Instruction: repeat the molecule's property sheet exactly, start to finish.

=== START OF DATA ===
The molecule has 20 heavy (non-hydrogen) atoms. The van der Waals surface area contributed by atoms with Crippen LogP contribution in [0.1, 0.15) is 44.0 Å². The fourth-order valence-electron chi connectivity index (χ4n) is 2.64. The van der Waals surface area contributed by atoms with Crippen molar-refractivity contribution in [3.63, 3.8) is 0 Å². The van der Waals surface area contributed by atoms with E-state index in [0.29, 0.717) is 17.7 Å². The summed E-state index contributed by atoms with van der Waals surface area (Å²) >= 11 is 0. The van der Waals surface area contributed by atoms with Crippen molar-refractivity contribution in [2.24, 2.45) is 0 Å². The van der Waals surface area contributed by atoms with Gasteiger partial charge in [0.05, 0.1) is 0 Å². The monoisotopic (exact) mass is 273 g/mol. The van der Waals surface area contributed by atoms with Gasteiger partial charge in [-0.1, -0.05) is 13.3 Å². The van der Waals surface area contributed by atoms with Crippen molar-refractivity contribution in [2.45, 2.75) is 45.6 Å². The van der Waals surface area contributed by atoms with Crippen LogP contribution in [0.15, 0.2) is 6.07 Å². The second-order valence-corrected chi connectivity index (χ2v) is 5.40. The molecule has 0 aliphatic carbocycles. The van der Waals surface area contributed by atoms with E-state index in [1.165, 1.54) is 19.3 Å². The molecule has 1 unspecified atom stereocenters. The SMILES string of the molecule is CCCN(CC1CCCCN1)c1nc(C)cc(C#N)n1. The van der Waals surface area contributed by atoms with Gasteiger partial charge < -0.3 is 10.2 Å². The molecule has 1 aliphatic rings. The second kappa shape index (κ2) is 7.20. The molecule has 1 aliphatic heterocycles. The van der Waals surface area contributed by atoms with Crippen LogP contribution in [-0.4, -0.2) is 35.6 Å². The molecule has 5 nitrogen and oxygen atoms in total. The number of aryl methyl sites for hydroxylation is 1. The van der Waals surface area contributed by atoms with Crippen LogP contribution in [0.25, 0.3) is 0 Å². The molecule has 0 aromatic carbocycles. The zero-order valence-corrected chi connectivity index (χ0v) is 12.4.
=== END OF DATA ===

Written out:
The molecule has 20 heavy (non-hydrogen) atoms. The van der Waals surface area contributed by atoms with Crippen LogP contribution in [0.1, 0.15) is 44.0 Å². The fourth-order valence-electron chi connectivity index (χ4n) is 2.64. The van der Waals surface area contributed by atoms with Crippen molar-refractivity contribution in [3.63, 3.8) is 0 Å². The van der Waals surface area contributed by atoms with E-state index in [0.29, 0.717) is 17.7 Å². The summed E-state index contributed by atoms with van der Waals surface area (Å²) >= 11 is 0. The van der Waals surface area contributed by atoms with Crippen molar-refractivity contribution in [2.24, 2.45) is 0 Å². The van der Waals surface area contributed by atoms with Gasteiger partial charge in [0.05, 0.1) is 0 Å². The monoisotopic (exact) mass is 273 g/mol. The van der Waals surface area contributed by atoms with Gasteiger partial charge in [-0.1, -0.05) is 13.3 Å². The van der Waals surface area contributed by atoms with Crippen molar-refractivity contribution in [2.45, 2.75) is 45.6 Å². The van der Waals surface area contributed by atoms with Crippen LogP contribution in [0.15, 0.2) is 6.07 Å². The second-order valence-corrected chi connectivity index (χ2v) is 5.40. The molecule has 0 aliphatic carbocycles. The van der Waals surface area contributed by atoms with E-state index in [1.165, 1.54) is 19.3 Å². The molecule has 1 unspecified atom stereocenters. The SMILES string of the molecule is CCCN(CC1CCCCN1)c1nc(C)cc(C#N)n1. The van der Waals surface area contributed by atoms with Gasteiger partial charge < -0.3 is 10.2 Å². The molecule has 1 aliphatic rings. The second kappa shape index (κ2) is 7.20. The molecule has 1 aliphatic heterocycles. The van der Waals surface area contributed by atoms with Crippen LogP contribution in [-0.4, -0.2) is 35.6 Å². The molecule has 5 nitrogen and oxygen atoms in total. The number of aryl methyl sites for hydroxylation is 1. The van der Waals surface area contributed by atoms with Crippen LogP contribution in [0.25, 0.3) is 0 Å². The molecule has 0 aromatic carbocycles. The zero-order valence-corrected chi connectivity index (χ0v) is 12.4.